You are here

Fake birds and sky cameras help monitor coastal wildlife


A quarter of the world’s seabird species are listed as threatened or of special concern. Accurate monitoring can detect small changes in colony sizes. This allows proactive and adaptive management of species to make them more resilient to climate change.

Researchers have created colonies of model birds to show that unmanned aerial vehicles provide a highly accurate and inexpensive way of monitoring wildlife populations.

Jarrod Hodgson, a PhD student at the University of Adelaide, used social media to set up a test at Port Willunga beach in Adelaide. The Epic Duck Challenge (#epicduckchallenge) involved seven experienced bird spotters with binoculars and telescopes positioned 37 metres away from simulated colonies containing up to 1000 replica seabirds.

‘While the spotters on the beach counted birds, we flew our remotely piloted aircraft above the colony to a height of 120 metres, taking photographs at various resolutions,’ Jarrod Hodgson said.

‘We created ten colonies simulating Greater Crested Terns, using 22-cm long replica birds.’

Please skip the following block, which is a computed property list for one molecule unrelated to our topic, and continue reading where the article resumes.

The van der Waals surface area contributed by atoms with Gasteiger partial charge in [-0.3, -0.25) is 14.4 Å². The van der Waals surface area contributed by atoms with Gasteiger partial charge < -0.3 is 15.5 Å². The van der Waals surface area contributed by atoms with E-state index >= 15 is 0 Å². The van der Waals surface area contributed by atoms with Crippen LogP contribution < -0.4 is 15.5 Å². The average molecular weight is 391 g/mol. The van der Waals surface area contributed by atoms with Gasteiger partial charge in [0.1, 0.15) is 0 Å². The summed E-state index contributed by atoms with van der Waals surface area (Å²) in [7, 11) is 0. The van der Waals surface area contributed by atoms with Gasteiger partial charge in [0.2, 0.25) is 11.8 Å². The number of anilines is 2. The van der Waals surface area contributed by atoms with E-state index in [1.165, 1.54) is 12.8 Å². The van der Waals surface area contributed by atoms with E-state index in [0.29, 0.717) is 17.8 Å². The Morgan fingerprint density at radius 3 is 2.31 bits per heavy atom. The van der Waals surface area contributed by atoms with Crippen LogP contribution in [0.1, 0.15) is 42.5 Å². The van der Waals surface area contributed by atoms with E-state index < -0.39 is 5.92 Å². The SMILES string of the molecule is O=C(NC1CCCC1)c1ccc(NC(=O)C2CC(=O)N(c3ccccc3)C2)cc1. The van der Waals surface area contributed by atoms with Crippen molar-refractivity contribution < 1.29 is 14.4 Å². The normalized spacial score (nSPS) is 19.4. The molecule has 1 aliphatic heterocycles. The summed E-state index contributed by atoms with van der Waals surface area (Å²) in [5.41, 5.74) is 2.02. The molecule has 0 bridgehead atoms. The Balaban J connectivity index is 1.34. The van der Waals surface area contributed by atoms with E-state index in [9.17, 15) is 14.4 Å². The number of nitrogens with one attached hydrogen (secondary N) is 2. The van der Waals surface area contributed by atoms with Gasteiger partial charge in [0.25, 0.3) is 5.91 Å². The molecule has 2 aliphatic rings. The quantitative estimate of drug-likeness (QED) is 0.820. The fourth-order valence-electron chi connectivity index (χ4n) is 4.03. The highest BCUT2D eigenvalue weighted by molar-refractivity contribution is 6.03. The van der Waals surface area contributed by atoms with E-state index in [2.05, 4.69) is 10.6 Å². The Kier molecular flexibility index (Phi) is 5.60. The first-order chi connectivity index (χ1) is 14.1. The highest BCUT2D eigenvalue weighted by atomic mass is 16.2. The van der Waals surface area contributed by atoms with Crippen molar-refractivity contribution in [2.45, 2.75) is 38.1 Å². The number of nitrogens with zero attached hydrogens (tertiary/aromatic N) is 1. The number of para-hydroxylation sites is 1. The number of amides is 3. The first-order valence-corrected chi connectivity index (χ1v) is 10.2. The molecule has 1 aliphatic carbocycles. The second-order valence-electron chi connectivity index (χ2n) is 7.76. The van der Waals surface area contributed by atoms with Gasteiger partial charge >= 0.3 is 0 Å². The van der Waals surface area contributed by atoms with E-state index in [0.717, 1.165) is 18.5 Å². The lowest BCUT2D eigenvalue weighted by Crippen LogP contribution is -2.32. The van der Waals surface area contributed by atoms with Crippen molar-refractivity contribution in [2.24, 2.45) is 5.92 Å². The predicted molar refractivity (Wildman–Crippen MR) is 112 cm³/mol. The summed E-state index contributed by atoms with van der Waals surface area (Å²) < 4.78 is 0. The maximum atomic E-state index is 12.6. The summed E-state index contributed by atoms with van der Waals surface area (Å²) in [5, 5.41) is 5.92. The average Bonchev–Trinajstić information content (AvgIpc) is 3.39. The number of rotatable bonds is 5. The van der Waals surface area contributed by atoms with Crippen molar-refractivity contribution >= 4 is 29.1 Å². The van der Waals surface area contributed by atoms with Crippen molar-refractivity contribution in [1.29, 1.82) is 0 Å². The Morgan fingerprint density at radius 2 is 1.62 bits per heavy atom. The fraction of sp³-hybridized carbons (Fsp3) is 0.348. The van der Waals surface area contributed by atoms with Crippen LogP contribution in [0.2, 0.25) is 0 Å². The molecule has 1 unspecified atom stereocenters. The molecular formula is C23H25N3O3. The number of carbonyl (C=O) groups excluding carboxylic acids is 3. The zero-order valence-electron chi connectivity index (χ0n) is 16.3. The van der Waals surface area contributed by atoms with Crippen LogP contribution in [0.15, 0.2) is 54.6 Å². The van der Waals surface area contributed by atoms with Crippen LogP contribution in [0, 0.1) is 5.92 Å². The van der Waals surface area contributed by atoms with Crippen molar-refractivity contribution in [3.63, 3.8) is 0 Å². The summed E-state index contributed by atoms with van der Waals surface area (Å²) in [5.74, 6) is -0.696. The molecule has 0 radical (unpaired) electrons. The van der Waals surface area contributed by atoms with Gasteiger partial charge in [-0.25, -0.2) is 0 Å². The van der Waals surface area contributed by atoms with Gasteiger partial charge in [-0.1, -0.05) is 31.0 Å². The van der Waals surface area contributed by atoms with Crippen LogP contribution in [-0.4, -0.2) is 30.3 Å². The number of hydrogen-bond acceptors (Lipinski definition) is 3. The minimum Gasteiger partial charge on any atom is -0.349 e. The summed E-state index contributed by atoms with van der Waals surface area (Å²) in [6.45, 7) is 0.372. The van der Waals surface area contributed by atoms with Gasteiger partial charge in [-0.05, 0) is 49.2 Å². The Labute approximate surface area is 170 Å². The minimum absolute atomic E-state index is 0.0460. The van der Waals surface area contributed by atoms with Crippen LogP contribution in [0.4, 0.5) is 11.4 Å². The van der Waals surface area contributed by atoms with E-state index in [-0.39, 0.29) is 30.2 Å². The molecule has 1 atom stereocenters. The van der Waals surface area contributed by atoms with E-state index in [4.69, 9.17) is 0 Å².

Greater Crested Terns are commonly found in near-coastal environments and estuaries, but also inhabit lakes and rivers inland. Research has suggested that longer-term changes to weather patterns and atmospheric temperatures from season to season will have a significant impact on seabirds.

The bird spotters did a good job counting the birds. But the remotely piloted aircraft did better.

‘It is very hard to count birds in colonies. It turns out to be more accurate to have people count birds in the aerial photos than to do it on location with binoculars or telescopes,’ Jarrod Hodgson said.

‘The higher the image resolution, the greater the accuracy.’

‘Manually counting birds in images is time consuming. So, we also used computer vision techniques to semi-automate the process. The results were impressive and with investment, it is likely we could make this process even more efficient.’

‘High quality wildlife data have never been more important. Our research is showing that unmanned aerial vehicles can efficiently and accurately monitor large areas. Seabirds are highly suited to this form of monitoring as many species are easily observed from above.’

‘Accurate monitoring can detect small changes in colony sizes. This allows proactive and adaptive management of species. Lower quality data may only allow detection of major declines in population of a species, at which time it may be too late to conserve them.’

How could drones help monitor coastal changes in your region?


Jarrod Hodgson standing amongst a flock of replica seabirds

Jarrod Hodgson, amidst a simulated colony of replica seabirds. (Photo: Jarrod Hodgson)